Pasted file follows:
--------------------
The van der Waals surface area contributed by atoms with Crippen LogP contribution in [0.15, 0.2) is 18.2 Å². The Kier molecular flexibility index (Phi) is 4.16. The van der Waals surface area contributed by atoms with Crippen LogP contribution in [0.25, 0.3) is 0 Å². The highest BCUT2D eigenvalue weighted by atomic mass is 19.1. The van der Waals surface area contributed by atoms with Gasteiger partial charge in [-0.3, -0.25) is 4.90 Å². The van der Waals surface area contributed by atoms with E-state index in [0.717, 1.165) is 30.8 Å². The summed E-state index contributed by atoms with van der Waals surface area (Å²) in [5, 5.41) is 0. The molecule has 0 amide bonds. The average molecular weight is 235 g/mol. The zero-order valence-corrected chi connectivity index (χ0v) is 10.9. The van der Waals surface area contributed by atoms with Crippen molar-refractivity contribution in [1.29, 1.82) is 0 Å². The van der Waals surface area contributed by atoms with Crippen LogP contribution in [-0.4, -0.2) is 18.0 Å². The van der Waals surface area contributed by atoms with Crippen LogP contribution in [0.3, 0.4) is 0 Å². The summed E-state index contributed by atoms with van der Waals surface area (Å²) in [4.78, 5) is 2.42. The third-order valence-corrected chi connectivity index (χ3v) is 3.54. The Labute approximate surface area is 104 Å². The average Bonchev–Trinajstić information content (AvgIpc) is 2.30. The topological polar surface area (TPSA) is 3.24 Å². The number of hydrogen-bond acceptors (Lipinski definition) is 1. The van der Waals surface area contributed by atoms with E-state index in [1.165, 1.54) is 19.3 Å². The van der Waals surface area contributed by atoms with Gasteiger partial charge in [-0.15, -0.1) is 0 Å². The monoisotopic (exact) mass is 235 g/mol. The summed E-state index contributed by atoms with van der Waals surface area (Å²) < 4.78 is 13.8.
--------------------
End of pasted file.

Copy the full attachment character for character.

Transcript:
The van der Waals surface area contributed by atoms with Crippen LogP contribution in [0.15, 0.2) is 18.2 Å². The Kier molecular flexibility index (Phi) is 4.16. The van der Waals surface area contributed by atoms with Crippen LogP contribution in [0.25, 0.3) is 0 Å². The highest BCUT2D eigenvalue weighted by atomic mass is 19.1. The van der Waals surface area contributed by atoms with Gasteiger partial charge in [-0.3, -0.25) is 4.90 Å². The van der Waals surface area contributed by atoms with E-state index in [0.717, 1.165) is 30.8 Å². The summed E-state index contributed by atoms with van der Waals surface area (Å²) in [5, 5.41) is 0. The molecule has 0 amide bonds. The average molecular weight is 235 g/mol. The zero-order valence-corrected chi connectivity index (χ0v) is 10.9. The van der Waals surface area contributed by atoms with Crippen molar-refractivity contribution in [1.29, 1.82) is 0 Å². The van der Waals surface area contributed by atoms with Crippen LogP contribution in [-0.4, -0.2) is 18.0 Å². The van der Waals surface area contributed by atoms with Crippen LogP contribution in [0.3, 0.4) is 0 Å². The summed E-state index contributed by atoms with van der Waals surface area (Å²) in [4.78, 5) is 2.42. The third-order valence-corrected chi connectivity index (χ3v) is 3.54. The Labute approximate surface area is 104 Å². The average Bonchev–Trinajstić information content (AvgIpc) is 2.30. The topological polar surface area (TPSA) is 3.24 Å². The number of hydrogen-bond acceptors (Lipinski definition) is 1. The van der Waals surface area contributed by atoms with E-state index in [1.165, 1.54) is 19.3 Å². The van der Waals surface area contributed by atoms with Gasteiger partial charge in [-0.15, -0.1) is 0 Å². The monoisotopic (exact) mass is 235 g/mol. The summed E-state index contributed by atoms with van der Waals surface area (Å²) < 4.78 is 13.8.